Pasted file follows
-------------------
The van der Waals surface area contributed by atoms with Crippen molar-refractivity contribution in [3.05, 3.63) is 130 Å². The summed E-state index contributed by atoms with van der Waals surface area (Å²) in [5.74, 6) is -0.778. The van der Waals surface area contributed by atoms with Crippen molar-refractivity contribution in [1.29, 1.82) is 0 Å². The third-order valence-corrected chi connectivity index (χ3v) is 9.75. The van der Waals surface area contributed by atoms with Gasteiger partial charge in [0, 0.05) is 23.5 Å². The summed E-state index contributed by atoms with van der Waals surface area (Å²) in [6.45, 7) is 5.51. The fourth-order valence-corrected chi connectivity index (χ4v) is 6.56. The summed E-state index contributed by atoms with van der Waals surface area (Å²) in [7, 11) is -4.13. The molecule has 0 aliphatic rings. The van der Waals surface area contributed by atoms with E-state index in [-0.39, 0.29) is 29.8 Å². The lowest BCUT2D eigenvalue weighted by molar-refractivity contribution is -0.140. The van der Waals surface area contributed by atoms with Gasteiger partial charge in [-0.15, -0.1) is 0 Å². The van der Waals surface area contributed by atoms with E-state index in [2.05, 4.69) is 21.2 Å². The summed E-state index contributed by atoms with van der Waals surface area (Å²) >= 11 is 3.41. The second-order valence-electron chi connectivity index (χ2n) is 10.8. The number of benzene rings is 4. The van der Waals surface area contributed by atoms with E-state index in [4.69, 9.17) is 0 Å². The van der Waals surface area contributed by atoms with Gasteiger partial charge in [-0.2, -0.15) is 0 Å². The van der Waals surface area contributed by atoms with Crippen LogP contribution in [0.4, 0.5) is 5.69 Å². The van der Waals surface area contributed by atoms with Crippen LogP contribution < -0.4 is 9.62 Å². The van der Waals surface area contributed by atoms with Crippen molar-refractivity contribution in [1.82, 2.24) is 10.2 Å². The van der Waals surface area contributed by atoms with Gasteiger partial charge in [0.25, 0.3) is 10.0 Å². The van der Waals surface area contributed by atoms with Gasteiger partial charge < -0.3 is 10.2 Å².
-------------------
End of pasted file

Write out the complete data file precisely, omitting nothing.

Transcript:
The van der Waals surface area contributed by atoms with Crippen molar-refractivity contribution in [3.05, 3.63) is 130 Å². The summed E-state index contributed by atoms with van der Waals surface area (Å²) in [5.74, 6) is -0.778. The van der Waals surface area contributed by atoms with Crippen molar-refractivity contribution in [1.29, 1.82) is 0 Å². The third-order valence-corrected chi connectivity index (χ3v) is 9.75. The van der Waals surface area contributed by atoms with Gasteiger partial charge in [0, 0.05) is 23.5 Å². The summed E-state index contributed by atoms with van der Waals surface area (Å²) in [6.45, 7) is 5.51. The fourth-order valence-corrected chi connectivity index (χ4v) is 6.56. The summed E-state index contributed by atoms with van der Waals surface area (Å²) in [7, 11) is -4.13. The molecule has 0 aliphatic rings. The van der Waals surface area contributed by atoms with E-state index in [-0.39, 0.29) is 29.8 Å². The lowest BCUT2D eigenvalue weighted by molar-refractivity contribution is -0.140. The van der Waals surface area contributed by atoms with Gasteiger partial charge in [-0.15, -0.1) is 0 Å². The van der Waals surface area contributed by atoms with E-state index in [2.05, 4.69) is 21.2 Å². The summed E-state index contributed by atoms with van der Waals surface area (Å²) >= 11 is 3.41. The second-order valence-electron chi connectivity index (χ2n) is 10.8. The number of benzene rings is 4. The van der Waals surface area contributed by atoms with E-state index in [4.69, 9.17) is 0 Å². The van der Waals surface area contributed by atoms with Gasteiger partial charge in [-0.2, -0.15) is 0 Å². The van der Waals surface area contributed by atoms with Crippen LogP contribution in [0.4, 0.5) is 5.69 Å². The van der Waals surface area contributed by atoms with Crippen LogP contribution < -0.4 is 9.62 Å². The van der Waals surface area contributed by atoms with Crippen molar-refractivity contribution in [1.82, 2.24) is 10.2 Å². The van der Waals surface area contributed by atoms with Gasteiger partial charge in [0.25, 0.3) is 10.0 Å². The van der Waals surface area contributed by atoms with Gasteiger partial charge < -0.3 is 10.2 Å².